Author : Roi R. Czechvala, Alumnus

I stood over him. His blood made a growing pool as it exited the wound in his back. The ounce slug of lead had gone all the way through. He looked up at me with crazed eyes. He raised his hands to me. He tried to speak, but choked on pink, foamy slime, evidence that his lungs were shredded. For one brief moment he achieved clarity. His eyes steadied. I think he smiled before he died.

When he woke up that morning, he didn’t know he was going to die. He probably had plans for the day. Perhaps a dinner date. Maybe he still had a father somewhere that used to take him fishing. A father that would mourn him. Someone who loved him.

I guess I should have felt something. Something at the death of a fellow human being. I felt nothing but revulsion. He knew the law. He knew the penalty for his actions. For his disgusting behaviour. For his loathsome ways. There were no innocent parties. I slipped the Mossberg back into the sheath strapped to my thigh and climbed back in the growler.

As we left the scene I called for a meat wagon to pick up what was left of the human flotsam. Before I closed the door, I took one last look down at the black and white caricature of a human being below me. The tragic figure seemed to spin slowly as we spiraled up into the traffic pattern. I must have been looking down longer than I thought. My partner, Sergeant Ray Chavez, tapped me on the shoulder and pointed at his throat mike. I tapped my temple and activated my earwig. His voice came through loud and strong despite the rush of air from the open door.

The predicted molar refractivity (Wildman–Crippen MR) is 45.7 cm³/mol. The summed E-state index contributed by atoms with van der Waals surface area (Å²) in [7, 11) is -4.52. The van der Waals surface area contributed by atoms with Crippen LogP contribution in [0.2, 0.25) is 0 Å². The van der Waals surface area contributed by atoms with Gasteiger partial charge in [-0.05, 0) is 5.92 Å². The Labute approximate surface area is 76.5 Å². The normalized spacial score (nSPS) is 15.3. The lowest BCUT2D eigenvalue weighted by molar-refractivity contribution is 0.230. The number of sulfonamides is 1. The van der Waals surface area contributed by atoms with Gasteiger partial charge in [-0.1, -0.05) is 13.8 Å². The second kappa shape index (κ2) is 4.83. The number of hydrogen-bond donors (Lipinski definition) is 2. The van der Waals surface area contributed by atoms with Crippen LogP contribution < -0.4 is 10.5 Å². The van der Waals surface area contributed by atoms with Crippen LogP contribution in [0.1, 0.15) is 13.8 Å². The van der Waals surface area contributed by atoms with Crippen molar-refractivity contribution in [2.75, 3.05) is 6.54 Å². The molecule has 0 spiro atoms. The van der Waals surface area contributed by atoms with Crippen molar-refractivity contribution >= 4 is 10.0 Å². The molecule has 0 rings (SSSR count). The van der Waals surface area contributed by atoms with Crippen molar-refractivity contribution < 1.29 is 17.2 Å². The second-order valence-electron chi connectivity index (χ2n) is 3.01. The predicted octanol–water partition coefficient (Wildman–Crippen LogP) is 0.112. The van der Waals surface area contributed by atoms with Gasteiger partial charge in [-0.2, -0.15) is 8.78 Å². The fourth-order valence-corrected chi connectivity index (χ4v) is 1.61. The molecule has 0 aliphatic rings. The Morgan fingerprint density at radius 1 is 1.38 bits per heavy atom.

“Hey buddy, what’s up? You seem a little quiet today.”

I had to put all my weight against the door to pull it down and shut. I sat for a moment thinking about his seemingly innocuous question. “Just thinking,” I said.

“Yeah? What about?”

I considered his question. I thought of the body lying there on the pavement a thousand feet below. The curled lips caught in the gruesome rictus of death. The twisted body. The face and features contorted, resembling a bizarre, nightmarish image caught in the black and white photograph of a bygone era.

“I was just thinking,” I said when I finally spoke, “how much I fucking hate mimes.”

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